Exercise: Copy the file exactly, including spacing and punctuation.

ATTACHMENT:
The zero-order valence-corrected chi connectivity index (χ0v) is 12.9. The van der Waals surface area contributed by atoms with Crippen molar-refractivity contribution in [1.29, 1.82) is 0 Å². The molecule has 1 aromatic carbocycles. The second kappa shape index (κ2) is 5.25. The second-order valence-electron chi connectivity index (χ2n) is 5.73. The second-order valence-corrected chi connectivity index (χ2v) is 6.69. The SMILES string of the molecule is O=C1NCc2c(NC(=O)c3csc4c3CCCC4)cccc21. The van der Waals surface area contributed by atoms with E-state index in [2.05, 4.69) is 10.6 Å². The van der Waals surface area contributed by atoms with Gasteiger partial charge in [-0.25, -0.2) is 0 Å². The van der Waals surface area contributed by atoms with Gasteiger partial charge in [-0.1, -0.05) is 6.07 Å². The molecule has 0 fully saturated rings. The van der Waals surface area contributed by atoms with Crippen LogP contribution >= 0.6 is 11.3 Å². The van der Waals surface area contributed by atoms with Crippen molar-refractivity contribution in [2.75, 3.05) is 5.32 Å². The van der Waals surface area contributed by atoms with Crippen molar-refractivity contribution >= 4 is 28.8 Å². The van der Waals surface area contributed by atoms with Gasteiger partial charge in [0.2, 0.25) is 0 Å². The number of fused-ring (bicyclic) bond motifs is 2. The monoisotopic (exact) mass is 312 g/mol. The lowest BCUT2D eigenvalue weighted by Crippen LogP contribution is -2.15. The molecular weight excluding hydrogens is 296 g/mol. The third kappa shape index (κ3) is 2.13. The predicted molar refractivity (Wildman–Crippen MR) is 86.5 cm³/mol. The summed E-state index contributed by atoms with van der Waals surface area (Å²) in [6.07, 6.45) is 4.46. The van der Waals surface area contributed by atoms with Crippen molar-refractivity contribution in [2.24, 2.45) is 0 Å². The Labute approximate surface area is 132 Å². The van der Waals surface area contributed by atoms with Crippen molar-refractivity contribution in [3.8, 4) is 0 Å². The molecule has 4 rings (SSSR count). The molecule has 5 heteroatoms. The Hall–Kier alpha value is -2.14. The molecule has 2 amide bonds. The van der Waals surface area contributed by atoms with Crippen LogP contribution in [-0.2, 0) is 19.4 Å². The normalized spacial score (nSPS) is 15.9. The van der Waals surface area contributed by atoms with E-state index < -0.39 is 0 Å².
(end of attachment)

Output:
The zero-order valence-corrected chi connectivity index (χ0v) is 12.9. The van der Waals surface area contributed by atoms with Crippen molar-refractivity contribution in [1.29, 1.82) is 0 Å². The molecule has 1 aromatic carbocycles. The second kappa shape index (κ2) is 5.25. The second-order valence-electron chi connectivity index (χ2n) is 5.73. The second-order valence-corrected chi connectivity index (χ2v) is 6.69. The SMILES string of the molecule is O=C1NCc2c(NC(=O)c3csc4c3CCCC4)cccc21. The van der Waals surface area contributed by atoms with E-state index in [2.05, 4.69) is 10.6 Å². The van der Waals surface area contributed by atoms with Gasteiger partial charge in [-0.25, -0.2) is 0 Å². The van der Waals surface area contributed by atoms with Gasteiger partial charge in [-0.1, -0.05) is 6.07 Å². The molecule has 0 fully saturated rings. The van der Waals surface area contributed by atoms with Crippen LogP contribution >= 0.6 is 11.3 Å². The van der Waals surface area contributed by atoms with Crippen molar-refractivity contribution in [2.75, 3.05) is 5.32 Å². The van der Waals surface area contributed by atoms with Crippen molar-refractivity contribution >= 4 is 28.8 Å². The van der Waals surface area contributed by atoms with Gasteiger partial charge in [0.2, 0.25) is 0 Å². The number of fused-ring (bicyclic) bond motifs is 2. The monoisotopic (exact) mass is 312 g/mol. The lowest BCUT2D eigenvalue weighted by Crippen LogP contribution is -2.15. The molecular weight excluding hydrogens is 296 g/mol. The third kappa shape index (κ3) is 2.13. The predicted molar refractivity (Wildman–Crippen MR) is 86.5 cm³/mol. The summed E-state index contributed by atoms with van der Waals surface area (Å²) in [6.07, 6.45) is 4.46. The van der Waals surface area contributed by atoms with Crippen molar-refractivity contribution in [2.24, 2.45) is 0 Å². The Labute approximate surface area is 132 Å². The van der Waals surface area contributed by atoms with Crippen molar-refractivity contribution in [3.8, 4) is 0 Å². The molecule has 4 rings (SSSR count). The molecule has 5 heteroatoms. The Hall–Kier alpha value is -2.14. The molecule has 2 amide bonds. The van der Waals surface area contributed by atoms with Crippen LogP contribution in [-0.2, 0) is 19.4 Å². The normalized spacial score (nSPS) is 15.9. The van der Waals surface area contributed by atoms with E-state index < -0.39 is 0 Å².